Safety Controls Circuitry
Perhaps the best safeguarding we can provide an individual is to design a system where they are not exposed to any hazards. Sound challenging? Yes, but achievable. Success lies in removing any incentive for the individual to 'short-cut' the safety we design into automated machinery systems.
One such design is the provision for two types of machine stops, the safety-stop and the emergency-stop. Each stop has a distinct function. This is why the ANSI/RIA R15.06-1999 has mandated the two types of stopping circuits.
Every machine is designed with an emergency or e-stop circuit. The potential trap to individual safety is when we include all the stop requirements in the e-stop circuit. An e-stop is designed to be an all encompassing, all-inclusive, hard stopping of all hazards associated with an operation. When this is the only stop provided, and an operator perceives it as an obstacle to doing is job, then he will actively try to defeat the safety. If he successfully defeats the safety provided by our design, he is placing himself in an unacceptable position of risk against a hazard we have identified as harmful.
The emergency-stop should be treated as just that, an emergency stop. That is one that is an active stop, initiated by an operator, in response to a perceived problem. When you have a dedicated e-stop circuit, the components may be the 'well tried' components we are accustomed to seeing in e-stop circuits.
A safety-stop circuit, whether initiated by safeguarding devices, or by an operator requesting access to a safeguarded space, should handle all other stops. Now, through control logic, we can control the stop and what is affected by the stop. In a long assembly line, this may only involve a small group of machinery rather than the whole line. Also, resetting of the circuit does not have to include the manual resetting of the e-stop circuit. In the case of robots, enabling the teach pendant may allow for the re-application of drive power under single point of control. These actions can enhance the ability of persons to do their jobs, as they perceive them, without compromising safety.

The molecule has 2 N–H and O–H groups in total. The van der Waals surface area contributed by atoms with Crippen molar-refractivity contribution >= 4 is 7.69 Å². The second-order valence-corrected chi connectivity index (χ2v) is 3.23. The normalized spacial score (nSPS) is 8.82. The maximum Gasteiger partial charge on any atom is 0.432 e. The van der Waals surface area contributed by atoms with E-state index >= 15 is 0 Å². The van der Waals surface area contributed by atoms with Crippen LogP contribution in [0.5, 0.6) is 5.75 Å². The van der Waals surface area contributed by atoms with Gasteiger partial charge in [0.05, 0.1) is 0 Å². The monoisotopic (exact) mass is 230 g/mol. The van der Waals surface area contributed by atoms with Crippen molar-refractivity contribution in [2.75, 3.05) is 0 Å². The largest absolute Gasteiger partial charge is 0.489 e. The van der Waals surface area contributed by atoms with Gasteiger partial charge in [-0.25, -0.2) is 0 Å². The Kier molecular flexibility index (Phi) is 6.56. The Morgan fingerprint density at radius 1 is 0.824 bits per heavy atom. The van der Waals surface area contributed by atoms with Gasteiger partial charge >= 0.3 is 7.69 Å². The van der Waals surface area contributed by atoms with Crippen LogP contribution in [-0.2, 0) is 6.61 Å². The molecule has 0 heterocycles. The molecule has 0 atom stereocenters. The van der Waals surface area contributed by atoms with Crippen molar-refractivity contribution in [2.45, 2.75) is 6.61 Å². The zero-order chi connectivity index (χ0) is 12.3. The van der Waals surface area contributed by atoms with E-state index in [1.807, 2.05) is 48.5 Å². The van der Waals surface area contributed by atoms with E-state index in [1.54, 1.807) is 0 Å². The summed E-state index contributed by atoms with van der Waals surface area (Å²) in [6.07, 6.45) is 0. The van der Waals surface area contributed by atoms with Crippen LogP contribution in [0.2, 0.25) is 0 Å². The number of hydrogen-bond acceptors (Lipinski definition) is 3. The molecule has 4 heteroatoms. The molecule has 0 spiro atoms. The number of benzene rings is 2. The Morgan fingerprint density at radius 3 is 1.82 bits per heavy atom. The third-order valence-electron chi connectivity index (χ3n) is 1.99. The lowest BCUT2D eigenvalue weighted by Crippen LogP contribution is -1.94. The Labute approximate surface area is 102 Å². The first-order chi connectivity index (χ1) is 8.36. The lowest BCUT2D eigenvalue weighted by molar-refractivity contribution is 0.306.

A safety-stop may be a passive stop, initiated by a safeguarding device. The safety control circuitry for such a stop must be more reliable than an e-stop circuit. This is necessary since the person exposed to an identified hazard may not know they are exposed to the hazard; nor that the sensing device may have failed and a stop may not have been commanded.
Worldwide normalization continues, and understanding these concepts from the U. S. robot safety standard becomes more relevant as they are offered for ISO consideration. It is incumbent on all of us to strive for the safest possible workplace through the proper design of our automated industrial machinery.
To learn more about these topics and other aspects of robot safeguarding, join us for the Regional Robot Safety Workshop in Louisville, KY, April 23-25, 2002.